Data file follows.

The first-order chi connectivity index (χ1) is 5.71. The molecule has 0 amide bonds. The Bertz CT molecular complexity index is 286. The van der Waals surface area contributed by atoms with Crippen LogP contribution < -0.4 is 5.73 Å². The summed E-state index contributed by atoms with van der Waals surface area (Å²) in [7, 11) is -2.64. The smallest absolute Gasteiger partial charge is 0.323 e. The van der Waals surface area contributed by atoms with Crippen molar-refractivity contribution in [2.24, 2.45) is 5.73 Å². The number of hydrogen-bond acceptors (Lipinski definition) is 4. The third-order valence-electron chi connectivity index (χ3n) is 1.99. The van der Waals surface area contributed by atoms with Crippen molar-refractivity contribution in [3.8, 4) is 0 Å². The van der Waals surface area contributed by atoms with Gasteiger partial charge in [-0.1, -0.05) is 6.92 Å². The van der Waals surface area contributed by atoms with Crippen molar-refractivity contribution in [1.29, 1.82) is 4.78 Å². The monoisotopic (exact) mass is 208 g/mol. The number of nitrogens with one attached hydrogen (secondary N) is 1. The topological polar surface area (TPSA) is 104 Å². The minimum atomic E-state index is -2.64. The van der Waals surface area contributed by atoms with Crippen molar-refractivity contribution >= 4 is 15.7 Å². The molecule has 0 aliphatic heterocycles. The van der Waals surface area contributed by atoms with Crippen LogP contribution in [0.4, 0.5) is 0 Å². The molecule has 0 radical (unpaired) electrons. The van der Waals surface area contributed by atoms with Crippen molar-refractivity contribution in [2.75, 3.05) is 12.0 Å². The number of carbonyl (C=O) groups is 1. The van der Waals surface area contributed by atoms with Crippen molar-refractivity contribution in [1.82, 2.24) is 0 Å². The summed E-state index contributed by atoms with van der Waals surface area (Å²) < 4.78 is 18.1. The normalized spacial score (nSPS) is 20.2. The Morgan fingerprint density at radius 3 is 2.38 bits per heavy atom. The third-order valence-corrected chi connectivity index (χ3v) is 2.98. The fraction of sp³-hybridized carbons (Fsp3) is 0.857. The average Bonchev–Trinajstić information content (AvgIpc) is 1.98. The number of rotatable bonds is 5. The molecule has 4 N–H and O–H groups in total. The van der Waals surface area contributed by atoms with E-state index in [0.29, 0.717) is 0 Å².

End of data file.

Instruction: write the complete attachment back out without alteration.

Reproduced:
The first-order chi connectivity index (χ1) is 5.71. The molecule has 0 amide bonds. The Bertz CT molecular complexity index is 286. The van der Waals surface area contributed by atoms with Crippen LogP contribution < -0.4 is 5.73 Å². The summed E-state index contributed by atoms with van der Waals surface area (Å²) in [7, 11) is -2.64. The smallest absolute Gasteiger partial charge is 0.323 e. The van der Waals surface area contributed by atoms with Crippen molar-refractivity contribution in [2.24, 2.45) is 5.73 Å². The number of hydrogen-bond acceptors (Lipinski definition) is 4. The third-order valence-electron chi connectivity index (χ3n) is 1.99. The van der Waals surface area contributed by atoms with Crippen molar-refractivity contribution in [3.8, 4) is 0 Å². The van der Waals surface area contributed by atoms with Gasteiger partial charge in [-0.1, -0.05) is 6.92 Å². The van der Waals surface area contributed by atoms with Crippen molar-refractivity contribution in [1.29, 1.82) is 4.78 Å². The monoisotopic (exact) mass is 208 g/mol. The number of nitrogens with one attached hydrogen (secondary N) is 1. The topological polar surface area (TPSA) is 104 Å². The minimum atomic E-state index is -2.64. The van der Waals surface area contributed by atoms with Crippen molar-refractivity contribution >= 4 is 15.7 Å². The molecule has 0 aliphatic heterocycles. The van der Waals surface area contributed by atoms with Crippen LogP contribution in [0.4, 0.5) is 0 Å². The molecule has 0 radical (unpaired) electrons. The van der Waals surface area contributed by atoms with Crippen molar-refractivity contribution in [2.75, 3.05) is 12.0 Å². The number of carbonyl (C=O) groups is 1. The van der Waals surface area contributed by atoms with Crippen molar-refractivity contribution in [1.82, 2.24) is 0 Å². The summed E-state index contributed by atoms with van der Waals surface area (Å²) < 4.78 is 18.1. The normalized spacial score (nSPS) is 20.2. The Morgan fingerprint density at radius 3 is 2.38 bits per heavy atom. The third-order valence-corrected chi connectivity index (χ3v) is 2.98. The fraction of sp³-hybridized carbons (Fsp3) is 0.857. The average Bonchev–Trinajstić information content (AvgIpc) is 1.98. The number of rotatable bonds is 5. The molecule has 4 N–H and O–H groups in total. The van der Waals surface area contributed by atoms with E-state index in [0.29, 0.717) is 0 Å².